Science Fiction and Fantasy Association of New Zealand

The Ocean At The End Of The Lane The Ocean At The End Of The Lane
by Neil Gaiman

Supplied for review by Hachette New Zealand

Reviewed By: Jacqui Smith

I was taken back to childhood in this novel – though not my childhood, except… It did remind me just a bit of Madeleine L'Engle’s classic science fantasy A Wrinkle in Time, which was one of my favourite books as a child, and I suppose that the comparison is inescapable. Both novels have child protagonists, both feature trios of strange ancient women, and both involve travelling to strange places – though Gaiman’s novel takes us even further than L’Engel’s, to realms outside of space and time. And I don’t doubt that this novel will also take its place among the classics of fantasy literature.

It’s quite beautiful, a book which can be read upon many levels like the very best of poetry. There are oceanic depths here, and I’m not just talking about the pond that is an ocean that goes deeper than imagination. That said, I’m not sure whether it’s a book for adults about childhood, or a book for children about adulthood, and I’m not sure that that really matters (except possibly to booksellers and librarians).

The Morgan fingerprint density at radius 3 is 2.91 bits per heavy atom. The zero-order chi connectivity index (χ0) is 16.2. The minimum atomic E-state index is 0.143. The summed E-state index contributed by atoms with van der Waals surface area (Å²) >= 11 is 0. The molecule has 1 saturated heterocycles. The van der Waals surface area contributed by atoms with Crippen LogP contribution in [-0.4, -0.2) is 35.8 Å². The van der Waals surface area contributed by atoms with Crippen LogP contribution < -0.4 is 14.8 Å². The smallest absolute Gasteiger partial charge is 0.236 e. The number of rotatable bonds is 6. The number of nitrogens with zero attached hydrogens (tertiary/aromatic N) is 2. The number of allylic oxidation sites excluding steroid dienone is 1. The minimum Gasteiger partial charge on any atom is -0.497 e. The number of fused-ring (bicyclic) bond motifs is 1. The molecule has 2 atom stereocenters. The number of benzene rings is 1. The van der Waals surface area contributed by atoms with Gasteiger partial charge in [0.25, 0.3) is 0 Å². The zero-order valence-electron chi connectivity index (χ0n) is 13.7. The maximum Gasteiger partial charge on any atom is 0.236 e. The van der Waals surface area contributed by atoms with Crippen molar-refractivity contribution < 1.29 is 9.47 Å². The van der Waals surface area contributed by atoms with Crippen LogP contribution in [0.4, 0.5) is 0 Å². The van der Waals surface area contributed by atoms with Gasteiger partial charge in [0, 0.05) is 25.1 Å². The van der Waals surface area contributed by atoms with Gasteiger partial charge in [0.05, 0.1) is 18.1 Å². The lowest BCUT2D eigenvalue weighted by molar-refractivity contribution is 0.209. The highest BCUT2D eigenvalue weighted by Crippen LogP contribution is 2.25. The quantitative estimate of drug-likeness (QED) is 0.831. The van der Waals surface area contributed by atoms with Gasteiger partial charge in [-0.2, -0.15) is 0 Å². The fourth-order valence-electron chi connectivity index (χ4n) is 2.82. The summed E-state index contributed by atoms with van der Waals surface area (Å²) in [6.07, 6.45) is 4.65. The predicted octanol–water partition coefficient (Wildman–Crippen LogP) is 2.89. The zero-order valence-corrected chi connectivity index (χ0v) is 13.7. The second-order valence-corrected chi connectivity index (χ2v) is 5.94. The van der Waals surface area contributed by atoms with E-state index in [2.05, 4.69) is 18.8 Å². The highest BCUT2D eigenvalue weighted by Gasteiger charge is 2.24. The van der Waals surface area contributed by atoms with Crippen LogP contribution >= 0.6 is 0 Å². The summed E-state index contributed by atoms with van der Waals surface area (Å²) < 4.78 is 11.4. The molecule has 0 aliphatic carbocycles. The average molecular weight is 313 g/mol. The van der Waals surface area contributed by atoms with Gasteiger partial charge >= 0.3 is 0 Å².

It is told from the point of view of an adult remembering events from his childhood, and I hope that doesn’t put the teachers of literature off using this novel in their classes, because I can see how much many young people would gain from reading and studying it. Expect there to be awards. I’m not going to go any further into what the novel is about; this is a book that needs to be experienced, and I suggest you go now, and find a copy so you CAN experience it. Do not wait for the movie… (There is one planned).

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